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'New Consensus,' New Keynesianism, and the Economics of the 'Third Way'


  • Philip Arestis
  • Malcolm Sawyer


In this paper we seek first to set out the economic analysis that underpins the ideas of what has been termed the "third way." The explicit mention of the "third way" is much diminished since the early days of the Blair government in the UK and the Schroeder government in Germany. We argue that the ideas associated with the "third way" continue to influence these governments and, more broadly, other governments and the European Union, and that these ideas are firmly embedded in New Keynesian economics. Our paper then focuses on some particular aspects of New Keynesian economics and its emphasis on the role of monetary policy and the downgrading of fiscal policy. There has emerged a so-called "new consensus" on macroeconomic policy (specifically, monetary policy), which we regard as an outgrowth of New Keynesian economics. We review this "new consensus" and argue that the empirical evidence on the operation of monetary policy reveals that such a policy is rather impotent. Insofar as it does have an effect, it operates to influence the level of investment, which in turn affects the future level and distribution of productive capacity. Thus, contrary to the prevailing view, monetary policy is not an effective way to control inflation, but it can have effects on the real side of the economy. The lack of attention to fiscal policy and the overemphasis on monetary policy leaves the European Union and its member countries without the means to tackle any serious recession or upsurge of inflation.

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  • Philip Arestis & Malcolm Sawyer, 2002. "'New Consensus,' New Keynesianism, and the Economics of the 'Third Way'," Economics Working Paper Archive wp_364, Levy Economics Institute.
  • Handle: RePEc:lev:wrkpap:wp_364

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    References listed on IDEAS

    1. Philip Arestis & Malcolm Sawyer, 2002. "Can Monetary Policy Affect The Real Economy?," Macroeconomics 0209012, EconWPA.
    2. Laidler, David, 1999. "The Quantity of Money and Monetary Policy," Staff Working Papers 99-5, Bank of Canada.
    3. Ben S. Bernanke & Mark Gertler & Mark Watson, 1997. "Systematic Monetary Policy and the Effects of Oil Price Shocks," Brookings Papers on Economic Activity, Economic Studies Program, The Brookings Institution, vol. 28(1), pages 91-157.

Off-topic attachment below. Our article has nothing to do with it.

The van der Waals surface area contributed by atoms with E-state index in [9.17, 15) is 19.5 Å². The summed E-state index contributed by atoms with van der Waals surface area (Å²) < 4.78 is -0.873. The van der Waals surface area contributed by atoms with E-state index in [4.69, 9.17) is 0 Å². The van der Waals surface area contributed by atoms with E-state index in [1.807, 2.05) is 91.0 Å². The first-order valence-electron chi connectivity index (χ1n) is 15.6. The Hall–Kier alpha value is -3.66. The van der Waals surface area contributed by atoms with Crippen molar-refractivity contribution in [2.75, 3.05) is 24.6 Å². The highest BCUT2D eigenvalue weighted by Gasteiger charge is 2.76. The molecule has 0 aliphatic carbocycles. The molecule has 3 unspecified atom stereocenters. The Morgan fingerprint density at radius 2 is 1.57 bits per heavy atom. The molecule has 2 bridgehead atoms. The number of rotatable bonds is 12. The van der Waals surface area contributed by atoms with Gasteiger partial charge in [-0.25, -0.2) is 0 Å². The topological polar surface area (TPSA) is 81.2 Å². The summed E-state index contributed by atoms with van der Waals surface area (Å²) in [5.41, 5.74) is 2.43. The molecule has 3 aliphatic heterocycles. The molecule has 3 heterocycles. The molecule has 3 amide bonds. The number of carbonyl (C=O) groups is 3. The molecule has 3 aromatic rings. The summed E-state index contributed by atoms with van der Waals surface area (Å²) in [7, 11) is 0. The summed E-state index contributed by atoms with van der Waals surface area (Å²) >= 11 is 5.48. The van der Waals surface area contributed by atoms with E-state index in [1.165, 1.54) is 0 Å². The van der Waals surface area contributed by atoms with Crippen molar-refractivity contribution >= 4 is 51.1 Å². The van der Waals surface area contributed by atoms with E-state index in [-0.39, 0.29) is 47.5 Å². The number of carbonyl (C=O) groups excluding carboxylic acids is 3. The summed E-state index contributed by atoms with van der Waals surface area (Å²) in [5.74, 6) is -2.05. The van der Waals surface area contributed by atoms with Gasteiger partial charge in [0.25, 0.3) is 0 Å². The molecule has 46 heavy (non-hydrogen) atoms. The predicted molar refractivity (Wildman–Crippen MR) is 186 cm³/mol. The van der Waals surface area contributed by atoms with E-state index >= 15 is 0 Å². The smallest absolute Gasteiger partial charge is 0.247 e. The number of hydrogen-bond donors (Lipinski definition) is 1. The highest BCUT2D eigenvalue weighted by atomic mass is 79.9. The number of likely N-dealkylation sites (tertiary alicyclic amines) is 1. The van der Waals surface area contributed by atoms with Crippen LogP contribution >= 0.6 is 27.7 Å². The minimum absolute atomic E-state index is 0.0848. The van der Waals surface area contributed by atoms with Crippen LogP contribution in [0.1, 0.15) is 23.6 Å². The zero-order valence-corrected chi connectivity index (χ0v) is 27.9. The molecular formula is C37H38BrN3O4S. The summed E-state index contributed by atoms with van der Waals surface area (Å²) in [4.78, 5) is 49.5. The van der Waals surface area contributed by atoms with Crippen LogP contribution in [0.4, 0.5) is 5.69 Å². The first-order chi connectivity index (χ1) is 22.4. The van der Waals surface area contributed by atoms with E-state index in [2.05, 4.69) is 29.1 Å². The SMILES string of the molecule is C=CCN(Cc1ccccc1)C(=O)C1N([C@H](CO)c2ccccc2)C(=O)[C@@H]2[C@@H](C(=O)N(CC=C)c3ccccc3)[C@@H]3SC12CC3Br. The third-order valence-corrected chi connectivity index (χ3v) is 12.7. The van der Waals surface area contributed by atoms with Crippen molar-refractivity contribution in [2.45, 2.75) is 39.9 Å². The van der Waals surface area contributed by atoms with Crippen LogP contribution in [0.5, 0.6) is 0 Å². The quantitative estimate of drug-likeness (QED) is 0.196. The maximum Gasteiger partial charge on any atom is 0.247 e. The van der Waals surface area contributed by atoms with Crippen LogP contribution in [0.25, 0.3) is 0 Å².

4. Bernanke, Ben & Gertler, Mark & Gilchrist, Simon, 1996. "The Financial Accelerator and the Flight to Quality," The Review of Economics and Statistics, MIT Press, vol. 78(1), pages 1-15, February.
    5. Mark Gertler & Jordi Gali & Richard Clarida, 1999. "The Science of Monetary Policy: A New Keynesian Perspective," Journal of Economic Literature, American Economic Association, vol. 37(4), pages 1661-1707, December.
    6. Laurence H. Meyer, 2001. "Does money matter?," Review, Federal Reserve Bank of St. Louis, issue May, pages 1-16.
    7. Ben S. Bernanke & Mark Gertler, 1999. "Monetary policy and asset price volatility," Proceedings - Economic Policy Symposium - Jackson Hole, Federal Reserve Bank of Kansas City, pages 77-128.
    8. Scott Hendry, 1995. "Long-Run Demand for M1," Macroeconomics 9511001, EconWPA.
    9. Calvo, Guillermo A., 1983. "Staggered prices in a utility-maximizing framework," Journal of Monetary Economics, Elsevier, vol. 12(3), pages 383-398, September.
    10. Philip Arestis & Malcolm Sawyer, 2006. "The nature and role of monetary policy when money is endogenous," Cambridge Journal of Economics, Oxford University Press, vol. 30(6), pages 847-860, November.
    11. Arestis, Philip & Howells, Peter, 1996. "Theoretical Reflections on Endogenous Money: The Problem with 'Convenience Lending.'," Cambridge Journal of Economics, Oxford University Press, vol. 20(5), pages 539-551, September.
    12. Heinz-Peter Spahn, 2001. "On the theory of interest rate policy," Banca Nazionale del Lavoro Quarterly Review, Banca Nazionale del Lavoro, vol. 54(219), pages 355-380.
    13. Bennett T. McCallum, 2001. "Monetary policy analysis in models without money," Review, Federal Reserve Bank of St. Louis, issue Jul, pages 145-164.
    14. Philip Arestis & Malcolm Sawyer, 2002. "The Bank of England Macroeconomic Model: Its Nature and Implications," Journal of Post Keynesian Economics, Taylor & Francis Journals, vol. 24(4), pages 529-545, July.
    15. Cottrell, Allin, 1994. "Post-Keynesian Monetary Economics," Cambridge Journal of Economics, Oxford University Press, vol. 18(6), pages 587-605, December.
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    Cited by:

    1. Eckhard Hein & Thorsten Schulten & Achim Truger, 2004. "Wage trends and deflation risks in Germany and Europe," Macroeconomics 0412008, EconWPA.
    2. Engelbert Stockhammer, 2008. "Is The Nairu Theory A Monetarist, New Keynesian, Post Keynesian Or A Marxist Theory?," Metroeconomica, Wiley Blackwell, vol. 59(3), pages 479-510, July.
    3. Claudio H. Dos Santos, 2004. "A Stock-Flow Consistent General Framework for Minskyan Analysis of Closed Economics," Macroeconomics 0402028, EconWPA.
    4. Hein, Eckhard, 2003. "Die NAIRU: Eine post-keynesianische Interpretation," WSI Working Papers 113, The Institute of Economic and Social Research (WSI), Hans-Böckler-Foundation.

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